‘Brilliant! An eye-opening tour of the march to democratize global food governance… A must-read for all who want to go beyond competing “issues” to governance itself — and real solutions.’ — Frances Moore Lappé, author of Diet for a Small Planet
‘A must-read for food activists seeking to go beyond slogans, techno-administrative fixes or business as usual into the realm of active, popular democracy.’ — Eric Holt-Giménez, Food First/Institute for Food and Development Policy

Global Food Security Governance: Civil society engagement in the reformed Committee on World Food Security

I am most excited that my book Global Food Security Governance: Civil society engagement in the reformed Committee on World Food Security is now available for pre-order!

It is part of the  Routledge Studies in Food, Society and the Environment

It is not exactly priced for accessibility so I encourage you to request your library to order it instead. That way you can access it for free!

You can do that at this using this link and click on “Recommend to Librarian”.

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Some reviews:

“In Global Food Security Governance, Jessica Duncan provides a timely and thoughtful analysis of the recent reform of the Committee on World Food Security and its evolving role in international policy-making on issues of hunger and nutrition. Both empirically rich and theoretically grounded, the book highlights the central role of civil society in reshaping food security governance and assesses the challenges facing the CFS as its work moves forward.”Jennifer Clapp, Canada Research Chair in Global Food Security and Sustainability, University of Waterloo, Canada.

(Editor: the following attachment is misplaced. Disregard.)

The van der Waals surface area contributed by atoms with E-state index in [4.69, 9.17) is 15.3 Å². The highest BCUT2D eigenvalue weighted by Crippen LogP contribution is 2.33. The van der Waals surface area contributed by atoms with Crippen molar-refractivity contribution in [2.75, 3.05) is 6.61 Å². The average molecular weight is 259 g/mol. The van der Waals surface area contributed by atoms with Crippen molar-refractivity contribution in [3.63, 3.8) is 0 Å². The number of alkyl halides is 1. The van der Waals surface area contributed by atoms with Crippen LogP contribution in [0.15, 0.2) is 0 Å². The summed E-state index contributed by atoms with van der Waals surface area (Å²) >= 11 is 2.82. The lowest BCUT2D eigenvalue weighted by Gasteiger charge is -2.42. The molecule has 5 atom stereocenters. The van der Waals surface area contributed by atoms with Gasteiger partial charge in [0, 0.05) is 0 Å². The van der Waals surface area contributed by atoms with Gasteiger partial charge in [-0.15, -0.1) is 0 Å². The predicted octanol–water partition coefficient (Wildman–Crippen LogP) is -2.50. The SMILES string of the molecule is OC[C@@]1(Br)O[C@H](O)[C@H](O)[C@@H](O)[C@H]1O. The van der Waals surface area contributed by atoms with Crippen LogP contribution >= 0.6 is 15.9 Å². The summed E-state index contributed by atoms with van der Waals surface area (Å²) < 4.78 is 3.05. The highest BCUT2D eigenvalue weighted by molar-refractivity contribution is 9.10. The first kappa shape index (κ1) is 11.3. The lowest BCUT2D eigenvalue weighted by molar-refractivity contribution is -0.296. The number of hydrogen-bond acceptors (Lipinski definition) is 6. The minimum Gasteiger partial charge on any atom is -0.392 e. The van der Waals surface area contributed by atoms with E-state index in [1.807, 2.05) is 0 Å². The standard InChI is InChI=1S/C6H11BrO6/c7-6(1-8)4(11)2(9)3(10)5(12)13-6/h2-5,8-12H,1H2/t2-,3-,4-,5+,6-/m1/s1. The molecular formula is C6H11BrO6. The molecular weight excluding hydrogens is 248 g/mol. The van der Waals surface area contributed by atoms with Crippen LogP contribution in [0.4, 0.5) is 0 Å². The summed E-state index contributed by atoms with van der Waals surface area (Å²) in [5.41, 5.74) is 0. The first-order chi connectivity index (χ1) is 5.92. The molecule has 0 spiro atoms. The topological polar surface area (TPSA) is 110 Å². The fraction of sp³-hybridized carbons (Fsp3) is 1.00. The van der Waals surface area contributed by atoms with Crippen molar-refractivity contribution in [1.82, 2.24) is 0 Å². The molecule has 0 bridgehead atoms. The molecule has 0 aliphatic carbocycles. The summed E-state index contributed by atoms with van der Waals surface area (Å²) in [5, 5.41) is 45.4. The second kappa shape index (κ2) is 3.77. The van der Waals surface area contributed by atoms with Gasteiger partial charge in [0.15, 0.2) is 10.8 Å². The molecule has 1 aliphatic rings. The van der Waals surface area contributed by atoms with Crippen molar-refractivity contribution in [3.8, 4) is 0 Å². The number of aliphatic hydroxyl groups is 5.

“The Committee on World Food Security inaugurates a new breed of global governance: one in which civil society co-design institutions with governments. This is a superb assessment of this transformative moment.”Olivier De Schutter, United Nations Special Rapporteur on the right to food (2008-2014).

“The inadequacies of the world’s food system became only too clear when the banking crisis unfolded in 2007. Prices went volatile; hunger rose; politicians floundered. In this book, Jessica Duncan gives a wonderful account of the pressures in, on and around the UN’s Committee on Food Security, reformed as a result. The account she gives us both celebrates democratic attempts to make the food system more accountable, and points to tensions which remain. It’s a great read with sober messages.” – Tim Lang, Professor of Food Policy, Centre for Food Policy, City University London , UK.

“With global food security emerging as one of the issues of the twenty-first century it is essential that obstacles to improved food access be identified and addressed. In her timely and engaging account of the Committee on World Food Security, Jessica Duncan reveals how powerful global actors are undermining the Committee’s attempts to develop and pursue progressive policies aimed at assisting the world’s hungry. Importantly, she also demonstrates how civil society is confronting global neoliberalism and – through the Committee on World Food Security – is helping to create a new framework for improved food security governance. This illuminating and very well-documented book is a ‘must read’ for those who are hoping for, and working toward, a fairer, more food-secure world.”Geoffrey Lawrence, Professor Emeritus of Sociology, The University of Queensland, Australia and President of the International Rural Sociology Association.